JBossESBDeploymentStrategies

JBossESB - JBossESBDocumentation - JBossESB-4.3 Deployment Strategies

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Introduction

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The JBossESB-4.3 code is packaged up and deployed as a Service ARchive (SAR) called jbossesb.sar. This service archive contains the core code needed for the message transport protocols and the various listener capabilities.

 

To make the ESB 'do' something, you can deploy services onto the ESB. The ESB is packaged with base services that ship with the ESB. A service consist of action code + configuration. Both of which should be deployed in an .esb archive. You can deploy as many .esb archives as you please. You can specify the deployment order of the archives using the deployment.xml. Typically you would deploy the .esb archive to the 'deploy' directory.

 

The .esb archive

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The idea behind the .esb archive is that it is a deployable service unit. It should enable you to move a service between servers simply by moving the .esb archive.

 

The standard layout of an esb archive looks like

 

META-INF

MANIFEST.MF

jboss-esb.xml

deployment.xml

classes

jars

queue-service.xml

 

where,

  • the jboss-esb.xml contains the service configuration (listener and actions), as well as provider configuration.

  • the deployment.xml is optional, but can be used for 2 reasons:

    • make this .esb archive depend on other archives/MBeans, to specify classloading order (this includes message queues).

    • make the deployment of this .esb archive scoped.

  • you custom action classes.

  • additional jar archives your actions depend on.

  • queue-service.xml, if your 'provider' section references queues or topics you can deploy their configuration in the .esb archive. Note that any other way to deploy these queues is fine too, we just recommend this to keep your deployments as self-contained as possible and therefore to keep dependency management simple.

 

JBossESB ships with a number of standard service archives, some of which are:

These services are deployed by default, but you should be able to remove them if you don't need these service deployments.

 

Dependencies

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A number of dependencies are automatically appended to any dependencies specified in your deployment.xml configuration file.  Each .esb archive automatically depends on jbossesb.esb with others being added based on the actions specified in the jboss-esb.xml configuration file.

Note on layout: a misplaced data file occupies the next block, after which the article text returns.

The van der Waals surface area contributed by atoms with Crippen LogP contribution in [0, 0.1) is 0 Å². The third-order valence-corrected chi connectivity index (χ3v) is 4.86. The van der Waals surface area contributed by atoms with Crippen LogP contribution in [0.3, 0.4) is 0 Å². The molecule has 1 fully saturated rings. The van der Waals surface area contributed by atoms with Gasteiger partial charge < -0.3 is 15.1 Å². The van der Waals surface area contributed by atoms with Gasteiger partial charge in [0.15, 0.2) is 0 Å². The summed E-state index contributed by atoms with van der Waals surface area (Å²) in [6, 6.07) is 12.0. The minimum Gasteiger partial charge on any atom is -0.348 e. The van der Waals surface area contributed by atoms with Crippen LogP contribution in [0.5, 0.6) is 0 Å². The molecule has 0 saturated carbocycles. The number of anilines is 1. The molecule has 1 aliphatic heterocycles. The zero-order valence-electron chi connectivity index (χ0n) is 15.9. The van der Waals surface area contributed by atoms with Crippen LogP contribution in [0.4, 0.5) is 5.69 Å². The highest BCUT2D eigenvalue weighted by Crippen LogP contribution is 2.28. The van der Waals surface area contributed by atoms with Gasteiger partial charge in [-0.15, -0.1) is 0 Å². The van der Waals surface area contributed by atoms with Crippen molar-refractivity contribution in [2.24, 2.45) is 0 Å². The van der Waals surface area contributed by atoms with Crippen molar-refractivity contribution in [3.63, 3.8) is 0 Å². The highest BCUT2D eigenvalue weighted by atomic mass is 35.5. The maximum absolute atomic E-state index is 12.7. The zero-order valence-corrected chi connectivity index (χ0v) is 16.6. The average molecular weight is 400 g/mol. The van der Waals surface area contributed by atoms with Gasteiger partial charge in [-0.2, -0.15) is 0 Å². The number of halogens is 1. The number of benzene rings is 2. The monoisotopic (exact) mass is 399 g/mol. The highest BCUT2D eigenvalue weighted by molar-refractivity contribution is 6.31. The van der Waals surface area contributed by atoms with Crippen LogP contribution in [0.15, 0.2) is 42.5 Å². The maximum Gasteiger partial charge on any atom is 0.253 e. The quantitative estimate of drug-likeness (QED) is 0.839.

For the current mapping see the following list

 

Scoping deployment

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It is possible to scope the deployment of an esb artifact, if necessary, by including a loader-repository element within the deployment.xml.  More information about this element can be found in ClassLoadingConfiguration, with an example of our integration available from within the ESB qa tests

 

Hot Redeployment

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The jbossesb-server will hot redeploy an .esb archive when the timestamp on the jar file changes, or -if the archive is exploded- when the timestamp on the META-INF/jboss-esb.xml changes .

 

Examples

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1. jbossesb.esb

 

The jbossesb.esb service archive contains internal services. For now it actually deploys just one service, like the DeadLetterService. Most service archives depend on this service to be there. Since there is not code dependency "being there" really only means that it needs to be deployed at least once in your distributed environment.

 

2. jbrules.esb

 

By default the Content-based Router uses JBoss Rules to evaluate routing rules. So you need to deploy JBoss Rules to the ESB.

  • The recommended way to deploy it is to deploy the jbrules.esb archive, which actually is deployed by default (so just check for it in the deploy directory). Next you can deploy your own 'myproject.esb' archive, using the actions included in the jbrules.esb.

 

See also the simple_cbr and the fun_cbr.

 

3. jbpm.esb

 

If you want Business Process Management support, either for service orchestration or for human workflow support.

  • The recommended deployment is to have the jbpm.esb archive deployed

 

See also the bpm_orchestration quickstarts found in the quickstarts directory.